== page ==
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Cats, now at Shea’s, is a visually and aurally striking phantasm, an inventive confection that includes stunning balletic and acrobatic choreography performed with feline grace by first-rate terpsichoreans, imaginative lighting, a junkyard set that looks like a hoarder’s dream, and oddly compelling, colorful cat costumes. With T. S. Elliot and Andrew Lloyd Webber in charge of the words and music, the sounds emanating from the stage—and at times the aisles when the cats slither into the audience—are, well, music to one’s ears. Mr. Lloyd Webber’s musical prowess is much on display, from jazzy rock tunes to the famous, much recorded, lyrical and heartrending “Memory.”

The very thin thread of a plot seldom interferes with business on stage. In a sentence: At the beginning of Act I, the tribe of Jellicle cats are throwing their annual Jellicle Ball wherein the patriarch cat, Old Deuteronomy, picks a cat to ascend to the “Heaviside Layer,” wherein that kitty will be reborn into a new life, which happens toward the end of Act II. There you have it. That almost superfluous bit of rationale being out of the way, focus can now turn to the more sensual stage and aisle happenings.

As characters are introduced or introduce themselves, they sing their personal tunes and dance their personal dances, each unique and full of energy, performing Andy Blankenbuehler’s choreography, except for Old Deuteronomy, Asparagus, and poor Grizabella, the faded and hated “Glamour Cat.” They move more slowly, as befits their advanced ages.

Alpha cat Munkustrap explains who the Jellicles are, asking “When you fall on your head, do you land on your feet?” Jennyanydots does a killer tap dance in a flapperesque catsuit surrounded by mice and cockroaches. Gotta love the tap dancing. The narcissistic Rum Tum Tugger struts his stuff in shiny black spandex and “will do as he do do, and there’s no doing anything about it.” There is a fat cat, mischievous thieving cats, a railway cat, a theater cat and the criminal Macavity in an '80s hair band catsuit, who can disappear in an instant so that “when a crime’s discovered, Macavity’s not there.”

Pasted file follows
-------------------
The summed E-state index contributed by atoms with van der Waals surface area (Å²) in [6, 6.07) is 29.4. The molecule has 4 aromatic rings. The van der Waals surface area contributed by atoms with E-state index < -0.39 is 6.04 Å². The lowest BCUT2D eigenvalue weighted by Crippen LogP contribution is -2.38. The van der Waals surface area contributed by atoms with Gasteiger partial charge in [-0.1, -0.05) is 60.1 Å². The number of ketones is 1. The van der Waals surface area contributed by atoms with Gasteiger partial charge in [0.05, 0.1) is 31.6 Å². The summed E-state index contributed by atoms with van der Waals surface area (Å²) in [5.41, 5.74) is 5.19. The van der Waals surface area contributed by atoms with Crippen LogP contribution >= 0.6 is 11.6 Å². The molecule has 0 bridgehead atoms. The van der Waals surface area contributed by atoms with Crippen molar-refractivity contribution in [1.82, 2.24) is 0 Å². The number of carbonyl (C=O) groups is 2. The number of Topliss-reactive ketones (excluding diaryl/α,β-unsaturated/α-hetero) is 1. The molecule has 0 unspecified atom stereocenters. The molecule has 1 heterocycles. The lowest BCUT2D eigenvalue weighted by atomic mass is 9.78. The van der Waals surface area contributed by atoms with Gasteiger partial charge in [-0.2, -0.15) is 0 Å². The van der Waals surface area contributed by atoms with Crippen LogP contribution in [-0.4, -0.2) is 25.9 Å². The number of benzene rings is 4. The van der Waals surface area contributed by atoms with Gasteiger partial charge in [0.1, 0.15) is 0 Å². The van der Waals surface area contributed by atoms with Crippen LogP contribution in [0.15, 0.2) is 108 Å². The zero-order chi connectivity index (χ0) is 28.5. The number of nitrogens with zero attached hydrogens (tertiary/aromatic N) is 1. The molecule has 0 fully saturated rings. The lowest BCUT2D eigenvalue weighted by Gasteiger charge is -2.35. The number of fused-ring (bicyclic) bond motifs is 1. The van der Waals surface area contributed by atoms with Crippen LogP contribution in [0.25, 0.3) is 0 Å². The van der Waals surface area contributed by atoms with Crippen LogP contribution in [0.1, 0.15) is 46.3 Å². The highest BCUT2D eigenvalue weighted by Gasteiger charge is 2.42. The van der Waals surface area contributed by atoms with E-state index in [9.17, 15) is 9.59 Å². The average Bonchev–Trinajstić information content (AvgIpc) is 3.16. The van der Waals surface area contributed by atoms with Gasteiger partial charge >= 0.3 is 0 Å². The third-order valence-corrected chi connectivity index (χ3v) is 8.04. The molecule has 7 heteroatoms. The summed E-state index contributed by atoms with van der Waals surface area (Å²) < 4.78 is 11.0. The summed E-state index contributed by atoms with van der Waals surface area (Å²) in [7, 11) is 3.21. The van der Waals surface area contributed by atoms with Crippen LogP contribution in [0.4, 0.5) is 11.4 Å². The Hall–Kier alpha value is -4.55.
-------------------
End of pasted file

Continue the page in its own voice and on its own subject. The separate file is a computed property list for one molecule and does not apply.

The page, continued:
The most exciting cat is Magical Mister Mistoffelees, “the original conjuring cat” in a showstopping showcase of brilliant dance technique by Tion Gaston wearing a color-changing jeweled jacket. Lights strewn from the top of the proscenium to the balcony change color in synch with his jacket as he flies across the stage, restoring the lights the evil Macavity short-circuited before disappearing.

The lighting designed by Natasha Katz creates momentary images and moods that disappear in a flash, literally, to be replaced by an entirely different effect that creates yet another image and mood. They change hues and shift focus in a blink.

The almost 40-year-old Cats is a musical feast for the senses. Whether you love it or not—and while I did not love it, I did find it fascinatingly weird and brilliantly produced—there is nothing else quite like it. A suggestion for attendees: let your minds rest for the evening, let them take a nap rather than toil in search of meaning or a through line, and allow your senses full rein as you drink in the spectacle that is Cats.

Cats is purring at Shea’s Performing Arts Center through February 10th.



Tue Feb 5th → Sun Feb 10th
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Ann Marie Cusella

Theater lover, psychotherapist, founder of Cultivate Joy Within, former actor, school owner, etc.
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